I love the word “transformation”, but perhaps that is because I like the challenge of change. I enjoy looking at a problem, understanding the limitations around resources, evaluating the people and the culture, and developing a plan that works while pushing but not breaking boundaries.
I often wonder if higher education is on the verge of a transformation.
[tran(t)sfərˈmāSH(ə)n] NOUN. a thorough or dramatic change in form or appearance
or if it is more of an evolution:
[evəˈlo͞oSH(ə)n] NOUN. the gradual development of something, especially from a simple to a more complex form
I suspect that it very much depends on the institution. Over my many years of providing CFO outsourcing services, I have worked with several financially challenged institutions and nonprofits. I have seen that those who underwent transformation rather than evolution were the ones who survived and thrived. When you are financially challenged, you are forced to make dramatic changes and take chances. That is because you are keenly aware that what you are doing is not working.
Financially stable institutions tend to be slow and deliberate, not wanting (or needing) to take chances without a great deal of calculation. With a continued decline in the number of students and questions around the demonstrated value of education, perhaps institutions will consider more transformations?
I was watching an interview recently with Hubert Joly, a Harvard Business School faculty member, who served as chairman and CEO of Best Buy during its turnaround. In 2012, Best Buy sales and stock prices had both plummeted and it seemed that the company was well on its way to closing its doors. When Joly was hired as CEO, he had zero retail experience. What he did have was knowledge about the importance of engaging people during the transformation process.
As he shared his insights, I thought about higher education and the current dilemmas we face. Here are some takeaways:
During a transformation, the easiest lever to pull for many organizations is to grow revenue. If you grow, you need more people. This is true in any business, but especially true in a service business like education where our people are our product.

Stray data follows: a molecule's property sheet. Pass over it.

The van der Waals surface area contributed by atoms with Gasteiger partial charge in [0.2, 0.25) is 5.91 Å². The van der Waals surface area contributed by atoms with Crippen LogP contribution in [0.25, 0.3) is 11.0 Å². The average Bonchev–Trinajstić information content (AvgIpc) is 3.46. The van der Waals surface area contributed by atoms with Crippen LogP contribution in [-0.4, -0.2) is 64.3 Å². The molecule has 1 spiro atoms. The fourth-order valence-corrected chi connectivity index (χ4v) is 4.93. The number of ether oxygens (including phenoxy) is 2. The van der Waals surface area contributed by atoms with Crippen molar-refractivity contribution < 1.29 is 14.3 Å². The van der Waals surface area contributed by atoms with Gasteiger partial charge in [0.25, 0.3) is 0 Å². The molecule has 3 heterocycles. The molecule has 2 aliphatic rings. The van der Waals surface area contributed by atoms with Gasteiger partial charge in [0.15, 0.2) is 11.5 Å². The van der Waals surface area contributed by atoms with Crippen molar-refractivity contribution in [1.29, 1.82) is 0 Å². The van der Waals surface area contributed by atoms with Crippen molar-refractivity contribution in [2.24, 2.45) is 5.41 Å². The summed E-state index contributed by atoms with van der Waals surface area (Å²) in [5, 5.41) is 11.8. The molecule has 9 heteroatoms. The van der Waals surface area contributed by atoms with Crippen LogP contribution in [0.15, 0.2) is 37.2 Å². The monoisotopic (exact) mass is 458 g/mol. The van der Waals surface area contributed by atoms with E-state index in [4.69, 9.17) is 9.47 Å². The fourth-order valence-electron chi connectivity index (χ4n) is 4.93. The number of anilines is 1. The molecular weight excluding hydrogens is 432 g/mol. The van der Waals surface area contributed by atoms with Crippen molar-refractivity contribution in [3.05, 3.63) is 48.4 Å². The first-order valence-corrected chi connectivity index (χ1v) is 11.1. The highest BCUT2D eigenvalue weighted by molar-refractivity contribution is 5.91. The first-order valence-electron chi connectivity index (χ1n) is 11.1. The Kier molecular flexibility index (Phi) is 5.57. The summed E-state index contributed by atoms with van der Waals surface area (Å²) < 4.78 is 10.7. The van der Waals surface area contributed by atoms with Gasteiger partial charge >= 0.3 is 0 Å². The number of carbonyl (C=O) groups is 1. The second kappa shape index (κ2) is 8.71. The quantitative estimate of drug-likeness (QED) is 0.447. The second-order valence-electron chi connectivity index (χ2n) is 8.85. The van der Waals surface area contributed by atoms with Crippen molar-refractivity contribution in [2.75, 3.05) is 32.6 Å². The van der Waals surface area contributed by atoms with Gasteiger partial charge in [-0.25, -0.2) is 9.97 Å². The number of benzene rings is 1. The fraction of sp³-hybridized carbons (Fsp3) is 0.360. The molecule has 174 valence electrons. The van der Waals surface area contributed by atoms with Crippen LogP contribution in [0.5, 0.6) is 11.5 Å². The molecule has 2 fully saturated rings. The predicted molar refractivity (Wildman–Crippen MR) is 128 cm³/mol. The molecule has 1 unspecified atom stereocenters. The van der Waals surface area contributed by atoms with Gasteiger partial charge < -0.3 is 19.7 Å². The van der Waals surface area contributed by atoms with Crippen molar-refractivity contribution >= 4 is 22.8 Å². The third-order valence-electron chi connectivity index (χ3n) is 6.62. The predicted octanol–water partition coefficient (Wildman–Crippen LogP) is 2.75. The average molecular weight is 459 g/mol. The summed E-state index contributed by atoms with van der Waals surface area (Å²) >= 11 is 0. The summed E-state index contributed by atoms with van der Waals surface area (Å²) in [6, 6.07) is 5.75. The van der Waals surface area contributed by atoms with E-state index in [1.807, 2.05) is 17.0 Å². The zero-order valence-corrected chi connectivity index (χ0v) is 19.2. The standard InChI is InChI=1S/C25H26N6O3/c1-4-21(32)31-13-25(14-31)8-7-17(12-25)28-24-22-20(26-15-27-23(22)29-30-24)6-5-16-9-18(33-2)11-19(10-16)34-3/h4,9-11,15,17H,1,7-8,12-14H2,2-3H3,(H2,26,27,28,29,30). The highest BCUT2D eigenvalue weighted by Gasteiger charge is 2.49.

Ask those closest to the customer for ideas
While cutting costs is important during a transformation, focus first on cutting costs in non-salary areas. Hubert spent his first several weeks as CEO of Best Buy working at a store. He asked the other employees how they would make things more efficient or save While cutting costs is important during a transformation, focus first on cutting costs in non-salary areas. Hubert spent his first several weeks as CEO of Best Buy working at a store. He asked the other employees how they would make things more efficient or save money. What he said is exactly what I say in my consulting role. The people who work there every day know how to fix the problems; they just need to be asked. They’ve probably been thinking of ways to grow revenue, cut expenses, and navigate obstacles for a long time. Put their ideas together and create an action plan. Can you get to the ground level at your institution to learn where to increase efficiency and save money?
As I shared earlier, we are in a service industry. Our people are our product. How can you maximize engagement with them while controlling costs?
Invest in your talent
We all know we have a shortage of people, and this will only get worse with the predicted population shifts. What can we do now to build skills and talent, reinvent work to respond to changes in technology, and re-engage onsite or remote teams? (See last month’s article on this topic – Succession Planning with Intentionality)
Create a culture of innovation without fear
If we set a target and commit to hit it at all costs, we intimidate people. However, if we create a culture that seeks new ideas and ways of delivering value, and we are willing to accept some risk, we are likely to see the innovative changes necessary to transform our institutions
Hubert also shared that he was comforted to know that “we have no one to blame but us. This is all self-inflicted. That means we have the power to fix it.” He is right. The Best Buy-related examples he shared apply to us in higher education as well. What is the perceived value to our customers?
- Tuition prices are high for many families and job salaries do not always justify the debt associated with a degree, while some degrees have substantial ROIs.
- Customers may not be getting what they want.
- There is little flexibility around what students want or need to learn in many programs.
- The structure of curriculum, hours, semester timing, and mode (online, in-person) does not stretch to accommodate all student situations.
- Degrees do not guarantee high-paying careers. Only 35% of the population seeks a degree and 40% of them are underemployed (have a degree that is not required for their job) after graduation. This means that 80% of the population does not derive monetary value from their education.
In our roles, we need to ask ourselves, “If we truly believe education is important, how can we meet the needs of this 80%?”
All of us in higher education believe there is a substantial value to education, but do our customers (students, parents, employers, government) believe the same?
If we answered these questions honestly, would we conclude that higher education is on the verge of a transformation or just an evolution?